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Sword of the Rightful King: A Novel of King Arthur


Sword of the Rightful King: A Novel of King Arthur Cover

ISBN13: 9780152025335
ISBN10: 0152025332
Condition: Standard
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PRINCE GAWAINE took the stone steps two at a time, trying to guess why his mother, the queen, had sent for him. She only did that when she was angry with him, or wanted something from him, which usually came to the same thing. Either that or she was going to recite his stupid bloodlines again.

"I've half a mind," he said, puffing a bit as the steps were steep and many and he hadn't climbed them in a while, "half a mind to tell her what I've decided." He stopped on the landing and took a deep breath. "That I don't want to be king of Orkney. Not now. Not when I turn eighteen. Not ever."

He smiled faintly, having spoken aloud what he had been thinking secretly for over a year. Though of course he hadn't said it aloud to his mother, just aloud to the stone walls.

Let Agravaine have the throne, he thought fiercely. Or the twins. He took a deep breath. Or that brat Medraut. He started up the stairs again, still taking them on the double and thinking crankily about his mother and the throne. He knew that even if they were given the throne in his place, none of his brothers would have a chance to rule, anyway. Morgause would keep the power close to her own breast, with her spiderweb intrigues, with her spiteful magicks, with her absolute conviction that he or one of his brothers should not only be king of the Orkneys but High King of all Britain. And she the ruling queen.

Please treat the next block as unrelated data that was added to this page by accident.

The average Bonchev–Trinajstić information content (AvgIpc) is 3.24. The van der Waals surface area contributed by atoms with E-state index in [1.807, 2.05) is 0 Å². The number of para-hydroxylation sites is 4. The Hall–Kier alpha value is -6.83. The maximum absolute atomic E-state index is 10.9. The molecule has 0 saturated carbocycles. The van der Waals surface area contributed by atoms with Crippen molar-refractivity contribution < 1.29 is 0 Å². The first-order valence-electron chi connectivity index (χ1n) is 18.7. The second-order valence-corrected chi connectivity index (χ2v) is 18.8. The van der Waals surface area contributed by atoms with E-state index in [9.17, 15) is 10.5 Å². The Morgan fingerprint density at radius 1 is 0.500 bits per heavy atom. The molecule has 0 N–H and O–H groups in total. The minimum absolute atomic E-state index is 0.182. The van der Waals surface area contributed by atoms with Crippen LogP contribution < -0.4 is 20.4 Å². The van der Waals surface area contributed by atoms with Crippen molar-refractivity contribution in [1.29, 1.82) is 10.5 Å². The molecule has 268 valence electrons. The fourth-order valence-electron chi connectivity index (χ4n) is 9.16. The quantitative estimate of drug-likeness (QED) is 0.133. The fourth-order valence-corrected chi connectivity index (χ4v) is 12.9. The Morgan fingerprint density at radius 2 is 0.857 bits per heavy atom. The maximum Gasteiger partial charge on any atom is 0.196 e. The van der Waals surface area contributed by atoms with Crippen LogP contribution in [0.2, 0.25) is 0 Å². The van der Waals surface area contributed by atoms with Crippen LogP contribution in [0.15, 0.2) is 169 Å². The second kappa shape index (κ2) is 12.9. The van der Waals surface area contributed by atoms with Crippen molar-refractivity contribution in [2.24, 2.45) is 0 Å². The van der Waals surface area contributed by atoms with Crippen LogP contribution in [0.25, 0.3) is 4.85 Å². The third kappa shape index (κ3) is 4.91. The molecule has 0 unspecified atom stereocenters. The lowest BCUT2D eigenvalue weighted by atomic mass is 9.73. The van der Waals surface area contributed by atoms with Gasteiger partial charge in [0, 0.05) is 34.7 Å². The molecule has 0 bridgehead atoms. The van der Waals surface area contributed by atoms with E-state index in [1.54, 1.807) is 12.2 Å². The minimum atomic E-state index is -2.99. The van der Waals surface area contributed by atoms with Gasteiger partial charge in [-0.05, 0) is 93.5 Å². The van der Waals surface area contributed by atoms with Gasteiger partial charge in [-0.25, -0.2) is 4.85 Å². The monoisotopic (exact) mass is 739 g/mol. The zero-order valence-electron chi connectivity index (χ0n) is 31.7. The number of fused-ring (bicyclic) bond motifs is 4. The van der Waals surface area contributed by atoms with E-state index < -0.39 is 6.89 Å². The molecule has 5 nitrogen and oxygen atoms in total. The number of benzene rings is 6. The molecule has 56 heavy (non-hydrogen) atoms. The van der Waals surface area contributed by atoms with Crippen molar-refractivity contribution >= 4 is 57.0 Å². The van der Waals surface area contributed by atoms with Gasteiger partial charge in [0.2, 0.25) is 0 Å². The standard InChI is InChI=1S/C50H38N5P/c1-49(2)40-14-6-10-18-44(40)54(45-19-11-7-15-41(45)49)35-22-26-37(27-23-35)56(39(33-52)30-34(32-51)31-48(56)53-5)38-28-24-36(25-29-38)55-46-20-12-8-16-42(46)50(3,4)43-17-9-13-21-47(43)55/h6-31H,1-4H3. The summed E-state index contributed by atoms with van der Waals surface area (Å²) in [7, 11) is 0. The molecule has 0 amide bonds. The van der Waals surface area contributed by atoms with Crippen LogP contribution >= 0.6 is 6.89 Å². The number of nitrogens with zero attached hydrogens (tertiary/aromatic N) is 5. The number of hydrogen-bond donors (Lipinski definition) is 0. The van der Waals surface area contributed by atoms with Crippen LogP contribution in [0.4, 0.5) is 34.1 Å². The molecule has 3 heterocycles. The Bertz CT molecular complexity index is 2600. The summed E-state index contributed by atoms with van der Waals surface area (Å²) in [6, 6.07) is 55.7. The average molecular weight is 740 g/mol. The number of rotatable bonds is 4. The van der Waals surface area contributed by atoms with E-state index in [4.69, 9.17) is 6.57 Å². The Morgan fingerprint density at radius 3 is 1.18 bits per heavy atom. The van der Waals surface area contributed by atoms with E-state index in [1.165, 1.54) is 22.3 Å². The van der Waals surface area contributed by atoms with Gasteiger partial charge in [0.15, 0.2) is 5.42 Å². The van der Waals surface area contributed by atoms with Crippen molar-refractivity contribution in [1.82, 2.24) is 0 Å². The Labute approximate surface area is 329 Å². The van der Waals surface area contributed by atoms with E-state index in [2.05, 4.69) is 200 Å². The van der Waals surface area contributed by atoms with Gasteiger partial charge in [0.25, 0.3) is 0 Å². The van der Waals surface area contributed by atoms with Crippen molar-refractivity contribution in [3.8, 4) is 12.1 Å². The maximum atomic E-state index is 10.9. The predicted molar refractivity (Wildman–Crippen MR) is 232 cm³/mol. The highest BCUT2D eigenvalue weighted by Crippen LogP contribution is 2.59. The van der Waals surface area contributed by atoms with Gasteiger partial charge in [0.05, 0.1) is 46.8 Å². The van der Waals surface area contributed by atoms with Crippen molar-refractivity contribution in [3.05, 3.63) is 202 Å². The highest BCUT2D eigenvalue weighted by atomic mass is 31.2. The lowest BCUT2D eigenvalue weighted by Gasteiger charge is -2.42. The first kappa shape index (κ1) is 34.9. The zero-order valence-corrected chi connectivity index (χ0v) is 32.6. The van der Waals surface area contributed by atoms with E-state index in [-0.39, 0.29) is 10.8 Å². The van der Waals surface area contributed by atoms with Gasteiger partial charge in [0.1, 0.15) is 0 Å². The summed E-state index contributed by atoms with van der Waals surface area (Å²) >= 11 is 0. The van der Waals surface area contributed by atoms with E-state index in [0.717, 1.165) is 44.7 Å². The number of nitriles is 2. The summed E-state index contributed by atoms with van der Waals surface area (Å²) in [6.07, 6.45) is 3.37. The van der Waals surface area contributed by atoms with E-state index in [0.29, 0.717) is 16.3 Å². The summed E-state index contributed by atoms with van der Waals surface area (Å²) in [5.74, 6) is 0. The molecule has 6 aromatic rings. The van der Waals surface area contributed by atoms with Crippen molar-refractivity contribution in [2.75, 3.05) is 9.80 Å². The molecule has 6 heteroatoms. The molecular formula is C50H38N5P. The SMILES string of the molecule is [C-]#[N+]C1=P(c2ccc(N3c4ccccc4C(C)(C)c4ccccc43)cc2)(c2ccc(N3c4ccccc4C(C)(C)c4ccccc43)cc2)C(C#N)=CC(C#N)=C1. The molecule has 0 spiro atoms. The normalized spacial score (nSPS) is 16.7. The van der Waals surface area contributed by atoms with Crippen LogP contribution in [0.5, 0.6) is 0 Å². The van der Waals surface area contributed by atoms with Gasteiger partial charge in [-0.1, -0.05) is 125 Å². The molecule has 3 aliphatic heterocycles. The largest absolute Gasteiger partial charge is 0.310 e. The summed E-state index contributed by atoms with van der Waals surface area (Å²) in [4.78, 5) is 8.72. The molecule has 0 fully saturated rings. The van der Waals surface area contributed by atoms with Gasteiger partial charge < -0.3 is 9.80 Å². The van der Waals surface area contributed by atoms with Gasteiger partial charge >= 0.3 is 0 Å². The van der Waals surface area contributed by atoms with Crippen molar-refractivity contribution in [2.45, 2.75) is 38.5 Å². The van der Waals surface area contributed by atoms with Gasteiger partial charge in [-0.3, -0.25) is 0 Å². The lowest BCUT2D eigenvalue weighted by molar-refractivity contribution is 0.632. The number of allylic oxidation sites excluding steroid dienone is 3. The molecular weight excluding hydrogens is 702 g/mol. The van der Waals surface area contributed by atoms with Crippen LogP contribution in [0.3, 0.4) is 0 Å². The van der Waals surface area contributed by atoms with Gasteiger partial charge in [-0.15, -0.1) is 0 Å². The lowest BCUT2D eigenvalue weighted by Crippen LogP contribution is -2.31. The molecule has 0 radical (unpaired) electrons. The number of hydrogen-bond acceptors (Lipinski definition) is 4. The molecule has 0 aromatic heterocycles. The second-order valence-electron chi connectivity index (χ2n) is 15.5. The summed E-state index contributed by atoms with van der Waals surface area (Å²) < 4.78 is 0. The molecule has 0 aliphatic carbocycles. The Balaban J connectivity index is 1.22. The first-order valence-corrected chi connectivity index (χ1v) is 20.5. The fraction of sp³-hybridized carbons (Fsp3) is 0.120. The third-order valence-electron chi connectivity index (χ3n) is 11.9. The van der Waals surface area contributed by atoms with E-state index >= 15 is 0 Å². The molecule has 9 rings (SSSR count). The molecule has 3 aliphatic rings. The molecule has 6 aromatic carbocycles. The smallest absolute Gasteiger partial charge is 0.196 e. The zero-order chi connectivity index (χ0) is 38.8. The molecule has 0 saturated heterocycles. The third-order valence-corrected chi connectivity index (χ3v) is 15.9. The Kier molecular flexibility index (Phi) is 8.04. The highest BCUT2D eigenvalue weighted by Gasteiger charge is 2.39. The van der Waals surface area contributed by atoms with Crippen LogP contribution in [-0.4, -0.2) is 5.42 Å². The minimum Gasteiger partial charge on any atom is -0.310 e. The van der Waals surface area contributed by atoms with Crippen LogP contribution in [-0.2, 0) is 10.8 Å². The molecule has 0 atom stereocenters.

A blast of wind through one of the arrow slits scoured his corn-colored hair. It blew sense into him at the same time. He slowed down.

No sense running, he thought. She might think I'm eager to see her.

When he made the last turning, he came face-to-face with her chamber door. No matter how often he came to it, the door was always a surprise, a trick of space and time, another of her plots. Made of a single panel of oak carved into squares, the door looked like a game board and was painted black.

Gawaine smoothed down his grey linen tunic and knocked on the one blank square. The rest of the squares were warded with arcane signs, spells that only she could read. The blank square was well-worn. No one, not any of her servants or his brothers-or even his father, when he was alive-ever dared knock on any other section of the door.

There was no answer.

Grinding his teeth-something he seemed to do only when he was home, in Orkney-Gawaine knocked again.

Still no answer.

"Damn her!" he whispered.

How she loved to play these games. Her servant Hwyll had said, specifically, she wanted to see Gawaine at once. He'd emphasized the two words: at...once. Poor Hwyll, a nice enough man, always kind and thoughtful, but he had no backbone. She had chosen him exactly because he had none. He was a conciliator, a peacemaker, the perfect servant.

"A pus pot," Gawaine said aloud, not knowing if he meant Hwyll, his mother, or the situation he found himself in.

Once again.

He banged on the door with his fist, and cried out, "Mother!" His voice rose to a whine. Hardly fitting, he thought angrily, for a Companion of the High King.

MORGAUSE COULD hear her son's angry cry as she came down the stairs from the tower, clutching a handful of bitter vetch. She smiled.

It's good to let him stew, she thought. A stew long boiled makes easier eating.

She never tried to make things simple for her boys. Princes needed to be tested even more than peasants.

And my sons most of all.

Stopping on the stairs, she flung open one of the corbelled windows and glanced out.

The late-spring seas around the Orkneys were troubled. Ninety islands and islets, and all of them buffeted by extraordinary waves. "High wind and waves build character," she told herself. Her sons were in want of character.